Next, intrigued about how PFOA concentrations distribute throughout the state statistically, I conducted an exploratory spatial analysis using a few computer programs, and found that a few counties with high concentrations clustered in the New York metropolitan area. I was also curious about how several different point sources might cluster in counties with high average drinking water concentrations. Although a vast array of results were mapped and calculated, there was a telling impasse on the quality of data. Because PFOA is an emerging pollutant, few data were available at the spatial level, so many of the results were, from the start, statistically weak.
Next, I began a series of simple calculations to estimate how drinking water concentrations of PFOA measured across the state could contribute to concentrations in the blood of sample adult and child humans. Here, “sample” means that these individuals were given parameters (bodyweight, water consumption, etc.) that were average values found in literature; therefore, they were not necessarily accurate, but rather for my own educational purposes. Although the estimated concentration factors I calculated—the ratios between water and blood concentrations—were in the neighborhood of the factor reported by the New Jersey Department of Environmental Protection (NJ DEP), my advisors and I were unsatisfied. These calculations were simple and non-iterative, and the results were highly skewed by the most outlying concentrations reported in drinking water wells.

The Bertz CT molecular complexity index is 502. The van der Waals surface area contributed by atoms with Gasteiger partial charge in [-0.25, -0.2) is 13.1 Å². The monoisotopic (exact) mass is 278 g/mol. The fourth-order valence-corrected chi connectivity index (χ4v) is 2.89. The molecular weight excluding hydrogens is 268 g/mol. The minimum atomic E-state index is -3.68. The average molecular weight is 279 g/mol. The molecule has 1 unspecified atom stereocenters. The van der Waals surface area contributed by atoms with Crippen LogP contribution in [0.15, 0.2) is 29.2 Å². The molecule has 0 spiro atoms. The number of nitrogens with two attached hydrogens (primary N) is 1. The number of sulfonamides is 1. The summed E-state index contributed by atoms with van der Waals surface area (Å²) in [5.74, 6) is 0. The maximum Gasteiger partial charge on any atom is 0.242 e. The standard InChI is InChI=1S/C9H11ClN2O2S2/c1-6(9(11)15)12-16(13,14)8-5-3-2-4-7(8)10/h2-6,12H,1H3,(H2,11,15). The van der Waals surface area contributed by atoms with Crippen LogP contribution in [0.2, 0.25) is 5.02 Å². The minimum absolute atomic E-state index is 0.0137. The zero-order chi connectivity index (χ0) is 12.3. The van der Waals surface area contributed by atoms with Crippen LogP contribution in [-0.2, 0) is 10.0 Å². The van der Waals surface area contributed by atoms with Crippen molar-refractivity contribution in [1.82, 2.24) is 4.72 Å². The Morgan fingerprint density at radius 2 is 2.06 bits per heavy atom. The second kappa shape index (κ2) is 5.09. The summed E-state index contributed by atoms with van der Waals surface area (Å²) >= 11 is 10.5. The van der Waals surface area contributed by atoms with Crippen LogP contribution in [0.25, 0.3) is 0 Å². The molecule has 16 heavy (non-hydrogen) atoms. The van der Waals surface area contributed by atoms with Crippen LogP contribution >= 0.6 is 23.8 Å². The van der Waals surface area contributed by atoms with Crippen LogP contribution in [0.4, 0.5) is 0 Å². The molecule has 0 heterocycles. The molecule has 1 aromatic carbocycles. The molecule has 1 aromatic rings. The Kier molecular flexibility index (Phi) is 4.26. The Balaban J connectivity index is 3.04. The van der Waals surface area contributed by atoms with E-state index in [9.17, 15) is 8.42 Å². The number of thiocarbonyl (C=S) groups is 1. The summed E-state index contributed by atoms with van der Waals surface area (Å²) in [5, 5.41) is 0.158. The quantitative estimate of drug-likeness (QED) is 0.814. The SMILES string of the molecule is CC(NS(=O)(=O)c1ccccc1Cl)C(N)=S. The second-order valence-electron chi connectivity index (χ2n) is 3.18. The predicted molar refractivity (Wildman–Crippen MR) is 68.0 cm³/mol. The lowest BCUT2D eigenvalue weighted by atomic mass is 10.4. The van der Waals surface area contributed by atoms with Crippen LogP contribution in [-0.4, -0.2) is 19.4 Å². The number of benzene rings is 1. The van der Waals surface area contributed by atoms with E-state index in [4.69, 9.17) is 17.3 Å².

More was certainly needed on this front, so, to alleviate this issue, we conducted series of Monte Carlo simulations, which, rather than single-step calculations, use repeated, random sampling to calculate results. To calculate a single blood concentration, for example, the program chooses values randomly from the distributions it is given for each variable; for my project, this was done separately for adult men and women, and three groups of children based on age. Once these simulations were conducted, and later refined, I found the youngest group children, age 3-6, reported the highest average blood concentrations, reflecting earlier findings that children generally display higher concentrations. Later, once I compared the simulation results with a value found to yield immunotoxic effects in children, these results became a more significant cause of worry. All sets of individuals reported sizable numbers at risk for these health effects, with children at the most risk. Additionally, every simulation reported drinking water as the most significant contributor to blood concentrations—consistently greater than all other variables. In my opinion, these results warrant some concern regarding exposure to PFOA as well as more reports by the NJ DEP to monitor drinking water concentrations, even in light of the guidance level.
Although the final conclusion of my research project was an alarming one to make, the experience itself—interacting with faculty members, reading research papers, and immersing myself in a specific topic—was extremely rewarding. Throughout the course, I learned invaluable skills in probabilistic modeling, presenting research, and writing a formal scientific report, and became much more versed in the terminology of environmental health studies. I hope to invoke these skills, as well as the connections I made with faculty and graduate students, in my career as a student at Harvard and beyond.
I learned invaluable skills in probabilistic modeling, presenting research, and writing a formal scientific report, and became much more versed in the terminology of environmental health studies. I hope to invoke these skills, as well as the connections I made with faculty and graduate students, in my career as a student at Harvard and beyond.